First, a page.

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By Jim Fingal, Contributing Writer

Keith Fullerton Whitman, electronic musician extraordinaire, has performed in locales ranging from Berlin to Kyoto, made internationally acclaimed albums under two different aliases and earned the respect and awe of music makers and fans around the world. And he’s our next door neighbor.

When he moved to Boston in 1991 on a scholarship to study computer music at Berklee, he knew he wanted to live as close to Harvard as possible; now Whitman visits the Square at least twice a week. In May of 2001 he took part in an electronic music showcase in the Adams House squash courts. The next fall, he performed with a close friend Greg Davis at the Record Hospital Fest arranged by WHRB. And last year, he was elevated from performer to instructor as part of the Office for the Arts’ Learning From Performers workshop series (along with fellow sound artists Matmos).

While Whitman also uses found sounds and environmental noise to compose “sound art” under his given name, his real claim to infamy is as Hrvatski. With that alias, he slices breakbeats in a way that sounds informed by both IDM luminary Aphex Twin and original junglist soldier Remarc, earning credibility from both music circles.

“I love dance music and going to clubs, and I love experimental music as well,” he says.

Unusual circumstances growing up cemented his musical career. He came of age in the suburbs of New York, where “you eventually meet people who have hip older brothers who listen to punk or prog rock. Anything out of the way or weird just struck my imagination…I would get really into somebody and I would see who that band’s influences were, and sort of work backwards from there.”

At twelve, he was given as a gift the first two records by Krautrock pioneers Cluster. From there he started to experiment with his four-track and drum machine, and eventually found others who were doing similar work. “I guess I’ve just gotten better at it [since then],” he says. “I have a better ear for what sounds good.”

Most recently, Whitman has been acting as a de-facto artist in residence. Since getting keycard access last summer, he has been using Harvard’s studio for electro-acoustic composition to make “long form” pieces, using equipment like a Serge Modular system and Buchla Music Boxes that he would have never had access to otherwise.

Whitman feels right at home in Boston, where—unlike in New York City or San Francisco—musicians seem less focused on self-promotion, getting signed or “making it,” he says. According to Whitman, artists in Boston are content to make music for themselves and a handful of friends, without feeling the pressure to send demos to a variety of record labels—a frame of mind that spans all different genres of underground music in Boston. Perhaps this is why Whitman’s presence is still largely unfelt, despite his frequent performances at local venues; he is scheduled to perform at T.T. the Bear’s next Monday.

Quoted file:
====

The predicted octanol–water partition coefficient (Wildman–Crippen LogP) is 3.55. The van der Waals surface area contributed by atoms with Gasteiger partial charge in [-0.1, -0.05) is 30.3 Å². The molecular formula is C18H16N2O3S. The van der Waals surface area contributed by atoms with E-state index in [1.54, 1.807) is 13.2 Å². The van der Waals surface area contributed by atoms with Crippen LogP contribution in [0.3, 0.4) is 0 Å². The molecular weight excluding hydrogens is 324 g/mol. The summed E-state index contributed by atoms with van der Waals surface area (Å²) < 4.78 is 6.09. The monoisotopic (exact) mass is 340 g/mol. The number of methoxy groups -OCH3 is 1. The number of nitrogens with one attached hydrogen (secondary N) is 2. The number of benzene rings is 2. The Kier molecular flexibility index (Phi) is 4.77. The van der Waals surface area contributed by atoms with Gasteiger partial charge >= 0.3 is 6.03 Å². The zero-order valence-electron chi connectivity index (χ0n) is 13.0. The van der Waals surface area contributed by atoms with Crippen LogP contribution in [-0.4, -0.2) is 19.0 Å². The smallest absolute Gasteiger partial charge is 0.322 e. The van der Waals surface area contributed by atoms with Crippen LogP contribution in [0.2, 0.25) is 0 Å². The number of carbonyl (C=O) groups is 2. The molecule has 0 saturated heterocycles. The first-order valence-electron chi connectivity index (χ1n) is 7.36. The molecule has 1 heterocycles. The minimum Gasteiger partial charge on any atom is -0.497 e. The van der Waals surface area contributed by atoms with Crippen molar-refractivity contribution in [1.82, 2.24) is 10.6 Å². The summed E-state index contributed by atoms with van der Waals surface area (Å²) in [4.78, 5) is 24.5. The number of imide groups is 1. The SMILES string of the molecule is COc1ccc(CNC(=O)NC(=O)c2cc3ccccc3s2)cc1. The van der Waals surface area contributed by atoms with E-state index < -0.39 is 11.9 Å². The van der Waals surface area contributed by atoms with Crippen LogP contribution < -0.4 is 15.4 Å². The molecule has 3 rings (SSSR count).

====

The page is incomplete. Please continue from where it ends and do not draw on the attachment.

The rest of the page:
Ironically, it’s his alias that attracts fans in Cambridge, more than his real name. Last Friday, fans at the WZBC show at the Central Square TWCA expected the breakneck beats of Hrvatski—and were supplied instead with the sprawling, droning oscillations of Keith Fullerton Whitman.

“They never ask me what I want to play as,” he explains. “They ask me if I want to play a show, and I say sure, so then they book me as Hrvatski in hopes that I’ll show up and play [as him].”

The nature of his sound art performances has the potential to confuse audiences. It’s often hard for audience members at noise shows to tell how much of the music is previously prepared and how much is spontaneous, whether the artist nodding his head behind his laptop is creating something new or merely playing an MP3 file.

“It’s the same performance dynamic either way,” he says. “Either you go see someone and they’re staring at the screen pressing the space bar playing a WAV file, and they’re staring intently at the screen watching it go by and you think they’re doing something, or you get people that build these ridiculous systems that they start from scratch and do everything unique for every show.”

Although many of Whitman’s performances are completely improvised, “chances are, to the audience, it’s probably going to sound better if they prepare all of the audio ahead of time—it will be a more interesting show sound-wise…whereas [creating] this huge setup to make some really unique music, chances are something might go wrong. That’s the nature of computers these days.”

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